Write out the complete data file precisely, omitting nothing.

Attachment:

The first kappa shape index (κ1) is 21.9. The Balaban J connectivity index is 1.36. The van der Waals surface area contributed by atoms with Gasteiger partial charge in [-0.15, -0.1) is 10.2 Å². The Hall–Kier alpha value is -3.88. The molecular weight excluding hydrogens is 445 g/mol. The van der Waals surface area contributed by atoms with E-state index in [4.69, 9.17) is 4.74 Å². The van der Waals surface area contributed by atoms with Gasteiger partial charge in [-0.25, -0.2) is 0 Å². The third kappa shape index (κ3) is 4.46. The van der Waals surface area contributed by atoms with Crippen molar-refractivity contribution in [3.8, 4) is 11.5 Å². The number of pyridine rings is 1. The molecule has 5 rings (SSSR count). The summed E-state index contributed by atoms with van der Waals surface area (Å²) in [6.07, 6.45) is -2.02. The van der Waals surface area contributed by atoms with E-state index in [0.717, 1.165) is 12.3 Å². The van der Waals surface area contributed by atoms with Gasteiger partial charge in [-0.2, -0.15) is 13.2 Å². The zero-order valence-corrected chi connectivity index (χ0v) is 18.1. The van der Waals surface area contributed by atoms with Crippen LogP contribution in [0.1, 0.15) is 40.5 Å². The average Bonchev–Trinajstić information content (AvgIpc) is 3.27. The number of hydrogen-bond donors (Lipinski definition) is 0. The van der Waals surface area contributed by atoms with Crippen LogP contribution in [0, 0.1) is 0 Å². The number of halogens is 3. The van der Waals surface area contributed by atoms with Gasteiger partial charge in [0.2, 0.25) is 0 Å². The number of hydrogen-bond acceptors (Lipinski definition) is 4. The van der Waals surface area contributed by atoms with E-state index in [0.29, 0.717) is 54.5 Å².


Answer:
The first kappa shape index (κ1) is 21.9. The Balaban J connectivity index is 1.36. The van der Waals surface area contributed by atoms with Gasteiger partial charge in [-0.15, -0.1) is 10.2 Å². The Hall–Kier alpha value is -3.88. The molecular weight excluding hydrogens is 445 g/mol. The van der Waals surface area contributed by atoms with E-state index in [4.69, 9.17) is 4.74 Å². The van der Waals surface area contributed by atoms with Gasteiger partial charge in [-0.25, -0.2) is 0 Å². The third kappa shape index (κ3) is 4.46. The van der Waals surface area contributed by atoms with Crippen molar-refractivity contribution in [3.8, 4) is 11.5 Å². The number of pyridine rings is 1. The molecule has 5 rings (SSSR count). The summed E-state index contributed by atoms with van der Waals surface area (Å²) in [6.07, 6.45) is -2.02. The van der Waals surface area contributed by atoms with E-state index in [0.717, 1.165) is 12.3 Å². The van der Waals surface area contributed by atoms with Gasteiger partial charge in [-0.2, -0.15) is 13.2 Å². The zero-order valence-corrected chi connectivity index (χ0v) is 18.1. The van der Waals surface area contributed by atoms with Crippen LogP contribution in [0.1, 0.15) is 40.5 Å². The average Bonchev–Trinajstić information content (AvgIpc) is 3.27. The number of hydrogen-bond donors (Lipinski definition) is 0. The van der Waals surface area contributed by atoms with Crippen LogP contribution in [0, 0.1) is 0 Å². The number of halogens is 3. The van der Waals surface area contributed by atoms with Gasteiger partial charge in [0.2, 0.25) is 0 Å². The number of hydrogen-bond acceptors (Lipinski definition) is 4. The van der Waals surface area contributed by atoms with E-state index in [0.29, 0.717) is 54.5 Å².